HOW MUCH CAN I GET FOR MY Business?
This is a million dollar question for the seller – and a rough answer is usually surprisingly easy. However, when you google to find the answer, most of the time you find a long essay talking about various valuation models (e.g. Income Approach, Market Approach, Cost Approach).
All of the above is true, but in practice a majority of buyers (and banks who fund them), follow a very simple method in valuing a profitable business – which is either a multiple of EBITDA or a multiple of Discretionary Earnings (DE), also known as Seller’s Discretionary Cash Flow or Seller’s Discretionary Earnings (SDCF, or SDE). EBITDA is typically used for a business of reasonable size (say over $1 Million in revenue), whereas the DE is usually for smaller and typically owner-operator types of businesses where the owner of the business is fully involved in the day to day operations.
EBITDA stands for Earnings before Interest, Taxes, Depreciation, and Amortization (yes, it is a mouthful). But essentially, you take the net earnings of the business, add back the interest expense, state and federal income taxes, depreciation and amortization and you get the value of EBITDA. In practice, we always use Adjusted EBITDA rather than ‘pure’ EBITDA, because in small businesses often there are “discretionary expenses” that are not business-related and also one-time expenses, such as certain amount of capital expenses which are typically not usual expenses but are expensed out in one year, instead of being on the balance sheet, for tax benefit. Examples of Discretionary Expenses are higher than market salary for the owner, personal car on the company expense, owner’s wife or son on the payroll even if they are not involved in the regular work. So these are called “add-backs”, because these are added back to the EBITDA to provide Adjusted EBITDA.
So once you have this magic Adjusted EBITDA number, you can approximately estimate the value of your business by multiplying this EBITDA by a multiplier. This is where it gets a bit interesting. For example, for a small lab with revenues of say between $1-$5M and EBITDA under $1M, the multiplier is typically between 2.5-4.5 but usually between 3-4. Depending on the type of the lab, it could be higher or lower than this range or on the high end or low end of this range. Some of the factors that decide where it will fall, are discussed in the section for Sellers and determining your Value Builder score. But the most important thing to remember is that a right value is what at a given time, a buyer is willing to offer, depending on how badly he or she needs it.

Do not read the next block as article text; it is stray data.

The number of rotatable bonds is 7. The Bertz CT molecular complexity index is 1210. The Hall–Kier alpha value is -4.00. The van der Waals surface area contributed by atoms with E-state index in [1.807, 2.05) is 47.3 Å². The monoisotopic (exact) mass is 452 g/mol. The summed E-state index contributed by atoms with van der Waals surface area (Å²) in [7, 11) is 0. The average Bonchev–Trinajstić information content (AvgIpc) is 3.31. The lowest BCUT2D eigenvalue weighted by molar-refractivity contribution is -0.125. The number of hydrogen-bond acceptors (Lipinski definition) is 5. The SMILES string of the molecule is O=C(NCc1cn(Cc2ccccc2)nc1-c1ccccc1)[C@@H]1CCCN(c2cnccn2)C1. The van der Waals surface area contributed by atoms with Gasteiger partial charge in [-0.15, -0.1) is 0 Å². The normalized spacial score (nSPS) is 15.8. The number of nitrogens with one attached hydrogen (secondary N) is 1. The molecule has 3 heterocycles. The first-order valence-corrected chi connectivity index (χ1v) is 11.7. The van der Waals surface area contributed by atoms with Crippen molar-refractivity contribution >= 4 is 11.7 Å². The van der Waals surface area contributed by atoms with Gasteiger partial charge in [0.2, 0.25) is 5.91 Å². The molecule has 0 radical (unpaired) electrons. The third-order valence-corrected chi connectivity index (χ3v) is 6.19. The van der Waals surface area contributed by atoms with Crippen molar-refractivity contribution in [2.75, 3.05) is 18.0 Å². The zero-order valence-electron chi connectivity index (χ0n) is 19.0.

Also remember that as the size of the lab becomes larger, it also attracts higher multiples – EBITDA multiples could go up to 5-8 for labs that are much bigger in revenues and EBITDA, or sometimes even higher. Remember the famous saying – value is in the eyes of a beholder. A buyer who is not able to capture certain business because he or she lacks certain capabilities, or geographic presence, or certification, could easily pay a premium for a certain center, and for that buyer, the price is justified.
What about smaller labs which are owner-operated and use DE or SDCF instead of EBITDA? DE or SDCF in simple terms is EBITDA plus owner’s compensation and the valuation multiple is typically for DE is in the 2-3.5 range.
Exceptions to the Rules
Of course there are several exceptions to this general valuation method. Some labs may be very fast-growing and may have something unique or something proprietary and can be an exception to the rule. And it is tricky for labs that have small, zero or negative EBITDA.
For example, for a lab that has a very small, zero or negative EBITDA, obviously we cannot use the above method. We have to look at the value of the assets – assets could be hard assets such as equipment and inventory, could be employees and the turn-key nature of the lab, licenses that are hard and time-consuming to get, such as in-network contracts for labs, licenses such as NELAC, FDA or Health Canada registrations, CLIA, COLA or CAP, and licenses such as those for testing Cannabis, etc.
Such labs are not easy to value – for example, some licenses could be very valuable to someone who needs these badly and could be worthless to others. It all depends on supply and demand.